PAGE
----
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Bhatia loses U.S. Am match after caddie-cart incident

By Ryan LavnerAugust 16, 2018, 2:21 am

PEBBLE BEACH, Calif. – One of the hottest players in amateur golf had his U.S. Amateur run end Wednesday under unusual circumstances.

Akshay Bhatia, the 16-year-old left-hander who has been dominating the junior golf circuit over the past year, squandered a late lead in his eventual 19-hole loss to Bradford Tilley in the Round of 64.

Bhatia was all square against Tilley as they played Pebble Beach’s par-5 14th hole. After knocking his second shot onto the green, Bhatia and his caddie, Chris Darnell, stopped to use the restroom. Bhatia walked up to the green afterward, but Darnell asked what he thought was a USGA official for a ride up to the green.

“The gentleman was wearing a USGA pullover,” Darnell explained afterward. “I asked if I could get a ride to the green to keep up pace, and he said yes. So I hopped on the back, got up to the green, hopped off and thought nothing of it.”

Conditions of the competition prohibit players and caddies from riding on any form of transportation during a stipulated round unless authorized.

It turns out that the cart that Darnell rode on was not driven by a USGA official. Rather, it was just a volunteer wearing USGA apparel. A rules official who was in the area spotted the infraction and assessed Bhatia an adjustment penalty, so instead of winning the hole with a birdie-4 to move 1 up, the match remained all square.


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Even more interesting was what Darnell said happened earlier in the match.

“I had already seen the other caddie in our group do it on the ninth hole,” Darnell said. “Same thing – USGA pullover, drove him from the bathroom up to the fairway – so I assumed it was fine. I didn’t point it out at the time because everything seemed kosher. He had the USGA stuff on, and I didn’t think anything of it.”

Bhatia won the 15th hole to go 1 up, but lost the 17th and 19th holes with bogeys to lose the match. He didn’t blame the outcome on the cart incident.  

“What can you do? I’ll have plenty of opportunities to play in this tournament, so I’m not too upset about it,” he said. “It’s just frustrating because I deserved to win that match. That wasn’t the outcome I wanted, but I can’t do anything about it.”

Bhatia, of Wake Forest, N.C., has been a dominant force in the junior ranks, going back-to-back at the Junior PGA (including this dramatic hole-out), capturing the AJGA Polo, taking the Sage Valley Invitational and reaching the finals of the U.S. Junior.

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1, 2, 3 out: Thornberry, Suh, Morikawa lose at U.S. Am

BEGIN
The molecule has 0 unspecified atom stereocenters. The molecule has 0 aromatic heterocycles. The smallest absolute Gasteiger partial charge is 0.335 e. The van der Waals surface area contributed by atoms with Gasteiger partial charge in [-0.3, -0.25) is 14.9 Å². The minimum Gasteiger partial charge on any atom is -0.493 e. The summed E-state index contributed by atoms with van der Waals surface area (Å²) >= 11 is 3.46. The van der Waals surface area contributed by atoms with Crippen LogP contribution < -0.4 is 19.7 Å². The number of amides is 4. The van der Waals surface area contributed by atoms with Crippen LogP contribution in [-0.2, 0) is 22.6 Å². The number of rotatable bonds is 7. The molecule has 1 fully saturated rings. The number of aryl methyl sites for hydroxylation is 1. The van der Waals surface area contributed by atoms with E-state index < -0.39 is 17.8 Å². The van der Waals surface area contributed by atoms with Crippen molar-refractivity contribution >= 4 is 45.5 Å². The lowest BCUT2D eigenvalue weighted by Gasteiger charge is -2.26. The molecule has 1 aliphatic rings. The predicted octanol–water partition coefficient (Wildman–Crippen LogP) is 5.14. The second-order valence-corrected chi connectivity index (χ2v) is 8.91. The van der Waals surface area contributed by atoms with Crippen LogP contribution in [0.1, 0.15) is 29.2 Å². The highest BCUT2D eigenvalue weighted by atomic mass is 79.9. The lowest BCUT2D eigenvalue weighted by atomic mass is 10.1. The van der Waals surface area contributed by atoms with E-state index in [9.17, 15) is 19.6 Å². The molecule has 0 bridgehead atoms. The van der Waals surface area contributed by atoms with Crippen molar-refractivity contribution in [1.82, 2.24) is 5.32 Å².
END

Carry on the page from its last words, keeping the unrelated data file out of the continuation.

By Ryan LavnerAugust 16, 2018, 1:14 am

PEBBLE BEACH, Calif. – The top three players in the world had a tough afternoon Wednesday at Pebble Beach.

Braden Thornberry, Justin Suh and Collin Morikawa – Nos. 1-3, respectively, in the World Amateur Golf Ranking – all lost their Round of 64 matches at the U.S. Amateur.

Thornberry lost, 2 and 1, to Jesus Montenegro of Argentina. As the No. 1 amateur in the world, the Ole Miss senior was in line to receive the McCormack Medal, which would exempt him into both summer Opens in 2019, provided he remains amateur. But now he’ll need to wait and see how the rankings shake out.

Suh and Morikawa could have played each other in the Round of 32, but instead they were both heading home early.


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Suh, a junior at USC, never led in his 1-up loss to Harrison Ott, while Cal's Morikawa lost to another Vanderbilt player, John Augenstein, in 19 holes.

Englishman Matthew Jordan is the fourth-ranked player in the world, but he didn’t make the 36-hole stroke-play cut.

The highest-ranked player remaining is Oklahoma State junior Viktor Hovland, who is ranked fifth. With his college coach, Alan Bratton, on the bag, Hovland beat his Cowboys teammate, Hayden Wood, 3 and 2, to reach the Round of 32.

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Fiery Augenstein outduels Morikawa at U.S. Amateur

By Ryan LavnerAugust 16, 2018, 12:55 am

PEBBLE BEACH, Calif. – Around the Vanderbilt golf team John Augenstein’s nickname is “Flash,” and it’s easy to see why.

The swing loaded with speed.

The on-course charisma.

The big shot in the big moment.

The Commodores junior added another highlight to his growing collection Wednesday, when he defeated world No. 3 Collin Morikawa in 19 holes during a Round of 64 match at the U.S. Amateur.

Out of sorts early at Pebble Beach, Augenstein was 2 down to Morikawa after butchering the short seventh and then misplaying a shot around the green on 8.